In 2014, the plant took in about $400,000 from local haulers delivering between 15,000 to 30,000 gallons of waste per day. “We take FOG, coffee waste and beer waste,” says Rogers. “We’ve taken yogurt and biodiesel waste in the past, and are currently taking a Russian dressing waste.
“FOG is nasty stuff, so we had to learn about controlling the digesters, which are being fed like a buffet every day. We had to increase our level of understanding so we weren’t just foaming out of them. We’ve overfed them and overmixed them. It’s understanding holistically everything that happens at the treatment plant. We just didn’t know until we knew. We’re trying to optimize this all the time.”
One thing that has helped is software a local company developed to automate the feeding of variable Btu waste into the digesters. “It sets a target and then looks at how much gas a certain volume of material creates,” says Rogers. “It’s constantly balancing up and down from that target.”
There was skepticism at first, but the software has been effective. “That’s something a lot of people struggle with,” says Rogers. “This stuff has wild variability. Some FOG loads are great, some are OK, and some are worthless for gas production.” Next up is exploring options with locally generated food waste.
Rogers has worked at Hill Canyon for 18 years and says Thousand Oaks is an example of what happens when a community pays attention to public works.
“Affluence and wealth follow,” he says. “We have beautiful streets and sidewalks, great water and wastewater systems. When you add them up, we have a community attractive to people and companies like Amgen (a global biopharmaceutical company) and Baxter International (a global biotechnology and health care company).”
He credits leadership for the plant achieving self-sufficiency in its electricity supply. “Our city council really drove it,” says Rogers. “It was very challenging. If it hadn’t been for our city council making a big deal about it, it probably wouldn’t have happened. God bless difficult goals and objectives.”
Lights, camera, action
The Hill Canyon treatment plant tries to operate as a business. The plant rents some land to a farmer who grows peppers for sriracha sauce, and some to California’s film industry. It also hosts numerous bee colonies and aims to turn that into a revenue stream.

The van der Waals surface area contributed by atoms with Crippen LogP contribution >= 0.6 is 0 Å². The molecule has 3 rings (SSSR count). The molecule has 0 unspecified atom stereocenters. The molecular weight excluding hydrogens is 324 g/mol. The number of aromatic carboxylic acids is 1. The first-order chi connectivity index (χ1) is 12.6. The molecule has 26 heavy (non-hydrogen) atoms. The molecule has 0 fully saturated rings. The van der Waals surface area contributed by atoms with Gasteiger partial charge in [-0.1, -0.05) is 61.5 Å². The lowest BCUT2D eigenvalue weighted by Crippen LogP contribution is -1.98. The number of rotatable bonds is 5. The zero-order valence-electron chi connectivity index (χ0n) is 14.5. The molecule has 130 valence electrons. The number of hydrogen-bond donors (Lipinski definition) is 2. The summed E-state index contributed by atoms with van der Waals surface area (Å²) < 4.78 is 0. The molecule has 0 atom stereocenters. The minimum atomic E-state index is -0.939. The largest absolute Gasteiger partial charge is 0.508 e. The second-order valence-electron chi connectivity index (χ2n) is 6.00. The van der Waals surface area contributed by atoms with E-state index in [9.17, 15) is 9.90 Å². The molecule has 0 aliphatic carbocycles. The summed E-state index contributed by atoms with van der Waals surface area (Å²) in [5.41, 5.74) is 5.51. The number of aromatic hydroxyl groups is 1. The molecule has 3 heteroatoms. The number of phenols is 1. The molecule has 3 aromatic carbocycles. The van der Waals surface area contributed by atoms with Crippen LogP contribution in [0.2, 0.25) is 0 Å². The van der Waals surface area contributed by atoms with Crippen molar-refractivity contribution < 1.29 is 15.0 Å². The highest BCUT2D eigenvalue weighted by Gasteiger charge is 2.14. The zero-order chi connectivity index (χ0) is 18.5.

“We’ve opened the door to public-private partnerships,” says Chuck Rogers, plant superintendent. “We’re constantly looking for good partners — ways to keep our costs down and make things a little bit better for everybody.”
Just an hour from Los Angeles and Hollywood, the plant has hosted many commercial and video shoots. The Speed Channel shot a program about the Toyota Prius featuring Adam Carolla, and Intel used the plant as a setting for a training video. The first feature-length production was a 2014 low-budget movie, The Big One that Went Direct to DVD. “We got a call from HBO recently, but nothing has happened yet,” says Rogers.
Thousand Oaks lies in the heart of Conejo Valley, site for dozens of popular movies and TV shows since the 1940s, from Tarzan and Old Yeller to Friday Night Lights and Sleepless in Seattle. The Bonanza opening credits scene showing the Cartwrights riding down a dirt road was shot at a farm near the plant.
Working with artists can be a bit challenging but also fun: “Hollywood people are just like they are portrayed in the media. There’s never enough time in the day to not ask for another favor.”